Now enter the degrees of freedom formula that has been adjusted with the variables \( A \) and \( B \).

df=(A+B)^2/(A^2/(n1-1)+B^2/(n2-1))
df
## [1] 37.86

Notice that the degrees of freedom is not a whole number.

Calculating the \( p \)-Value

We now state the definition of the \( p \)-value, then translate it symbolically using the \( t \)-statistic. The alternative hypothesis was \( H_1 \): \( \mu_1-\mu_2>0 \) , so the direction of extreme is to the right. \[ \begin{align*} p\text{-value} &=P(\text{Observed Value or more extreme under $H_0$})\\ &=P(t\ge 2.311) \end{align*} \] Next, we draw the distribution and shade the region representing the \( t \)-value.

tt=seq(-4,4,length=200)
yy=dt(tt,df)
plot(tt,yy,type="l",col="blue")
xx=seq(2.311,4,length=100)
zz=dt(xx,df)
polygon(c(2.311,xx,4),c(0,zz,0),col="gray")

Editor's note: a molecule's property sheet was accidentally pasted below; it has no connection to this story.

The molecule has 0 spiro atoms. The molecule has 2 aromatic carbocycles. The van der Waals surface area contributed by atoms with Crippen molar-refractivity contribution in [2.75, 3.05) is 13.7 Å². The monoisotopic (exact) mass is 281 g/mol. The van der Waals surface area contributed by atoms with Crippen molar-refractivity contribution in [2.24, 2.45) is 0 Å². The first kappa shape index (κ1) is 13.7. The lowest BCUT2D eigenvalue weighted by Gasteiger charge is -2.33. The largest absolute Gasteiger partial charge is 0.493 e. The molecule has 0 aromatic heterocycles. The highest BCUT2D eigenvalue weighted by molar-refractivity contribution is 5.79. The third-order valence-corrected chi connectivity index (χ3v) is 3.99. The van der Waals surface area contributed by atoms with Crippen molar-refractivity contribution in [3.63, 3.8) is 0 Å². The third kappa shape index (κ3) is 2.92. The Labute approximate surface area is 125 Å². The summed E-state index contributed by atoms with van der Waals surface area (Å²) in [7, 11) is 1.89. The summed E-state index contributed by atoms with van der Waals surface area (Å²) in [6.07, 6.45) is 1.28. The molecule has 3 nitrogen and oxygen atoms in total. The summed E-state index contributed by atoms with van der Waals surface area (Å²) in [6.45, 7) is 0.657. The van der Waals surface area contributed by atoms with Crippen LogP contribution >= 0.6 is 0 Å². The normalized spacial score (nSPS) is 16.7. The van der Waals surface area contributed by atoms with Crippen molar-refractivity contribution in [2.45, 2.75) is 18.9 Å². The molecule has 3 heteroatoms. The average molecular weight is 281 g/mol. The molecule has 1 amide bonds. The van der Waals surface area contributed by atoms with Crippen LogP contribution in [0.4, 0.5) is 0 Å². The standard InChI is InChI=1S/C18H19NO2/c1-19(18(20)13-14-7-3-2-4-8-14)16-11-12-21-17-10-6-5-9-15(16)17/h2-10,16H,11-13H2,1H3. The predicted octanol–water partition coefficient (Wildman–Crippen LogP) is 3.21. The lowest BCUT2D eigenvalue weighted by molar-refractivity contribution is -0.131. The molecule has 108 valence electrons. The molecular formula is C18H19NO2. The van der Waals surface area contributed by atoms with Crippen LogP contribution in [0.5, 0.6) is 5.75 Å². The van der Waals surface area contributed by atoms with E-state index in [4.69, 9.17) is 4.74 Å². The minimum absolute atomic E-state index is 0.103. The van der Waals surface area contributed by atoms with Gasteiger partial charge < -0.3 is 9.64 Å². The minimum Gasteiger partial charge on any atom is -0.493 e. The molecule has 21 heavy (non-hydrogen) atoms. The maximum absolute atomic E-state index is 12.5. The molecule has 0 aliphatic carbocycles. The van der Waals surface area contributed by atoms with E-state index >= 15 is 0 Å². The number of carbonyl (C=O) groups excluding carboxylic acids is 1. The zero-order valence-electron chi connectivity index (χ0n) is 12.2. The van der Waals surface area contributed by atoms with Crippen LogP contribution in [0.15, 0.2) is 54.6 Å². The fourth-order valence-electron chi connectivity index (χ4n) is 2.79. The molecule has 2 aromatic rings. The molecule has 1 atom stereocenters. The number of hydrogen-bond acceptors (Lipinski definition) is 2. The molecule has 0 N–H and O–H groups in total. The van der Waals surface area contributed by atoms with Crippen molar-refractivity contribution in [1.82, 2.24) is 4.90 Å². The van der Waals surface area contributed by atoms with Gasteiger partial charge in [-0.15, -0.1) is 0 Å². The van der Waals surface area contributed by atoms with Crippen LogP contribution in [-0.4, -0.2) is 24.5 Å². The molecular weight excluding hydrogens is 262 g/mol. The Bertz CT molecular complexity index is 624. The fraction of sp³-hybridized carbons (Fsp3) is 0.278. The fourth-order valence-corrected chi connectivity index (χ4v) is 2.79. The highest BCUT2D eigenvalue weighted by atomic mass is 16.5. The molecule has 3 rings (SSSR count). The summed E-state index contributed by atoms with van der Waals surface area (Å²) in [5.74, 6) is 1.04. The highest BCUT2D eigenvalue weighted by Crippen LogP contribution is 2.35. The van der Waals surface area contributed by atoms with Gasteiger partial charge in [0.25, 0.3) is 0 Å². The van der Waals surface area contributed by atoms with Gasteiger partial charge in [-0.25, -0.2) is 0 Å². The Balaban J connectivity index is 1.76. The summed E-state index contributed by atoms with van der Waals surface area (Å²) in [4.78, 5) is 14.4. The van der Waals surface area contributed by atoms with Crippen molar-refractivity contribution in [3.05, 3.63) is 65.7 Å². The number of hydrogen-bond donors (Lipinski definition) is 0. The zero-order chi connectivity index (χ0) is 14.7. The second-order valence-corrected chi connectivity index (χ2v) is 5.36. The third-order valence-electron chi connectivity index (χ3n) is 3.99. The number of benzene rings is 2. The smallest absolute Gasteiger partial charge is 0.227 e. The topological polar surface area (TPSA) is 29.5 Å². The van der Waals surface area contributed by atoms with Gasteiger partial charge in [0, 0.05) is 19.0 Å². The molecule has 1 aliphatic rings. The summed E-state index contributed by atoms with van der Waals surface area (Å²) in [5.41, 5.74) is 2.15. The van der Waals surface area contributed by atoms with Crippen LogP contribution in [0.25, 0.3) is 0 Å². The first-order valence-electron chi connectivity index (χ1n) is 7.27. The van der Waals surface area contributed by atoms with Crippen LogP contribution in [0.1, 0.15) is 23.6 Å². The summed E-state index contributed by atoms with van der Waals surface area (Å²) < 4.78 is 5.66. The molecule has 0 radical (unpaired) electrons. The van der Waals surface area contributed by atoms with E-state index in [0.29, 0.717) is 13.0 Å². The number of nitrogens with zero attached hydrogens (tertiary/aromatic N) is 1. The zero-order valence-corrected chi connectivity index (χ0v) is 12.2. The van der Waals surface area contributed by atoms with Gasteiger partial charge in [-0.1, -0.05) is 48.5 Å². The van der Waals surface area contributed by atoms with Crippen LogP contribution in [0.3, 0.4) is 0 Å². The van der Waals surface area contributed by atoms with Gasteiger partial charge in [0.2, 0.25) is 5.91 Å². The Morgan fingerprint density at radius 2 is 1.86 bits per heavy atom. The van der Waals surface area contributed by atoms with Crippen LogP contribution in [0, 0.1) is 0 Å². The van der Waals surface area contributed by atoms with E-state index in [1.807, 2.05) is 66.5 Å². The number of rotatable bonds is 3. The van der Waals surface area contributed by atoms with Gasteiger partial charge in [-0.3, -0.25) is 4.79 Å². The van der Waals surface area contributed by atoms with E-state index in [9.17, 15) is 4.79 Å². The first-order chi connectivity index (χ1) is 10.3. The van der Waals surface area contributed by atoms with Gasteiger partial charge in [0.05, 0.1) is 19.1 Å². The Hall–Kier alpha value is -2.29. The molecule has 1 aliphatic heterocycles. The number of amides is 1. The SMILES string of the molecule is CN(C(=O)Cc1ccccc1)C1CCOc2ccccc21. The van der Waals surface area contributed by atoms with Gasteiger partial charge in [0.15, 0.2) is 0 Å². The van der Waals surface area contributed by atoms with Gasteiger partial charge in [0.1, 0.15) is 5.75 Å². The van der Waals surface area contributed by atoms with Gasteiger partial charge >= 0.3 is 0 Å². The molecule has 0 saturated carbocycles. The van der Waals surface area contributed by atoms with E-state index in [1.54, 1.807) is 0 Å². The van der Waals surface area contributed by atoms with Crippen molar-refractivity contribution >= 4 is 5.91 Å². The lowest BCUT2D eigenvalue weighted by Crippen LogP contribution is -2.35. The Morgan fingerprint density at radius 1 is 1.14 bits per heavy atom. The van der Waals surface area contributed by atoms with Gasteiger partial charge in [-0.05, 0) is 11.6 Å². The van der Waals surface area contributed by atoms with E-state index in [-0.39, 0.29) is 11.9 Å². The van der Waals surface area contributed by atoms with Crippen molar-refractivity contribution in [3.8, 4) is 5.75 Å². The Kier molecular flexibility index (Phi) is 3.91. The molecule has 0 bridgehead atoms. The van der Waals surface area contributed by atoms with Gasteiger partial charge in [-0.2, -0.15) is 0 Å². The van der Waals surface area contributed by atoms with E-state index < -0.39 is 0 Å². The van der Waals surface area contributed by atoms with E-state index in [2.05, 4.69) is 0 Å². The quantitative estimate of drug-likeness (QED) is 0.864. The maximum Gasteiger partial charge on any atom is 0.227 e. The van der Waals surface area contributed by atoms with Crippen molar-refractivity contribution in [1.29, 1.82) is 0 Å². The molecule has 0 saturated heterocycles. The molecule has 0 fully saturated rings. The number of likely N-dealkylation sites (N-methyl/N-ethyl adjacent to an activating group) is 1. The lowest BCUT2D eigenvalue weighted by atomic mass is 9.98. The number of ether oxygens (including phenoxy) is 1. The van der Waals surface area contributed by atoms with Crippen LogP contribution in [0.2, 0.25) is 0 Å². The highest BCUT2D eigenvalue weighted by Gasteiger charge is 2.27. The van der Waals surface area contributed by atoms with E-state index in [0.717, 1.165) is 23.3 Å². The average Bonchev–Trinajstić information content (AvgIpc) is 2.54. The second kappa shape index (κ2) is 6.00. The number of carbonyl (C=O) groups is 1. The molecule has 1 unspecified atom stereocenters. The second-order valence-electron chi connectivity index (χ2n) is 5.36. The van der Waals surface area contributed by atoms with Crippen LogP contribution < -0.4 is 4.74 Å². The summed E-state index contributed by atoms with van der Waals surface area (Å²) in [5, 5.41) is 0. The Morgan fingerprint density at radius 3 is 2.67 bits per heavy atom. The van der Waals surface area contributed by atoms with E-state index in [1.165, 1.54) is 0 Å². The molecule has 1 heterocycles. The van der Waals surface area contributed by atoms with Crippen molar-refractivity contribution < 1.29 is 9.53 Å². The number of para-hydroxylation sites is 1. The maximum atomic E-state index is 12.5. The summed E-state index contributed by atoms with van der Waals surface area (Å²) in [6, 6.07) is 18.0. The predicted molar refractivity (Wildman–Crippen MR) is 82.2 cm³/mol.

arrows(2.311,.15,2.311,.05,lwd=2,angle=20,col="red")
text(2.311,.15,"2.311",pos=3)
text(2.311,.25,"df = 37.86")

plot of chunk unnamed-chunk-9

We can now use R's pt(t,df) command to compute the \( p \)-value. Remember that the command returns the area to the left, but we want the area shaded to the right. Hence, we'll have to subtract our answer from 1.

p=1-pt(t.stat,df)
p
## [1] 0.01319

Hence, the \( p \)-value is 0.01319.

Technology Helps Us Avoid Cumbersome Computations

The formula for the \( t \)-statistic and Welch's formula for the degrees of freedom are difficult to remember and they are hard to enter and arrive at the correct answer. As the statistics tests become more difficult, statisticians begin to depend more and more on technology. In this case, it is far easier to use R's t.test command to determine the \( p \)-value for the test of the hypotheses.